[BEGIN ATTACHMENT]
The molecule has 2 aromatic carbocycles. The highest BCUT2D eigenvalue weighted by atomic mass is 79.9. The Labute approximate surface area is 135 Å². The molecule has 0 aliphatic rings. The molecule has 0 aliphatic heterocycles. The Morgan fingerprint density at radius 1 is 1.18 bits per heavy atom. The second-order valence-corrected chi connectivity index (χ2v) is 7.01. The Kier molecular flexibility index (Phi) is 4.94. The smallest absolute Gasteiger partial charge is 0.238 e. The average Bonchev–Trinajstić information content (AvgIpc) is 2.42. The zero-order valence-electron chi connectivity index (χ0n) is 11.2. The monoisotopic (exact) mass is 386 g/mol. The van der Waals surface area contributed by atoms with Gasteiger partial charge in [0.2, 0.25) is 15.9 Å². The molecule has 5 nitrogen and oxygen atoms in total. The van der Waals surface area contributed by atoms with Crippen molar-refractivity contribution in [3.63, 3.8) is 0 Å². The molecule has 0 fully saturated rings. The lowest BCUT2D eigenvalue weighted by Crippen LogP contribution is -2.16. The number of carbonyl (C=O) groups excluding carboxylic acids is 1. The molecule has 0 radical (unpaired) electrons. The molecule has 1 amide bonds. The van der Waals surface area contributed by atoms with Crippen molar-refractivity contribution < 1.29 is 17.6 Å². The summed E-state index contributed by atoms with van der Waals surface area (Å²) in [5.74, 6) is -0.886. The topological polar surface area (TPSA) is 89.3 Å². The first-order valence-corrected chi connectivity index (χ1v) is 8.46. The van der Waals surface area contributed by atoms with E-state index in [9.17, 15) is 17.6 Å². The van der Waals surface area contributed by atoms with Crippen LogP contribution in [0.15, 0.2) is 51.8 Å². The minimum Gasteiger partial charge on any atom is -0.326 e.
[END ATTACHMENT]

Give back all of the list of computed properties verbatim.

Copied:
The molecule has 2 aromatic carbocycles. The highest BCUT2D eigenvalue weighted by atomic mass is 79.9. The Labute approximate surface area is 135 Å². The molecule has 0 aliphatic rings. The molecule has 0 aliphatic heterocycles. The Morgan fingerprint density at radius 1 is 1.18 bits per heavy atom. The second-order valence-corrected chi connectivity index (χ2v) is 7.01. The Kier molecular flexibility index (Phi) is 4.94. The smallest absolute Gasteiger partial charge is 0.238 e. The average Bonchev–Trinajstić information content (AvgIpc) is 2.42. The zero-order valence-electron chi connectivity index (χ0n) is 11.2. The monoisotopic (exact) mass is 386 g/mol. The van der Waals surface area contributed by atoms with Gasteiger partial charge in [0.2, 0.25) is 15.9 Å². The molecule has 5 nitrogen and oxygen atoms in total. The van der Waals surface area contributed by atoms with Crippen molar-refractivity contribution in [3.63, 3.8) is 0 Å². The molecule has 0 fully saturated rings. The lowest BCUT2D eigenvalue weighted by Crippen LogP contribution is -2.16. The number of carbonyl (C=O) groups excluding carboxylic acids is 1. The molecule has 0 radical (unpaired) electrons. The molecule has 1 amide bonds. The van der Waals surface area contributed by atoms with Crippen molar-refractivity contribution < 1.29 is 17.6 Å². The summed E-state index contributed by atoms with van der Waals surface area (Å²) in [5.74, 6) is -0.886. The topological polar surface area (TPSA) is 89.3 Å². The first-order valence-corrected chi connectivity index (χ1v) is 8.46. The van der Waals surface area contributed by atoms with E-state index in [9.17, 15) is 17.6 Å². The van der Waals surface area contributed by atoms with Crippen LogP contribution in [0.15, 0.2) is 51.8 Å². The minimum Gasteiger partial charge on any atom is -0.326 e.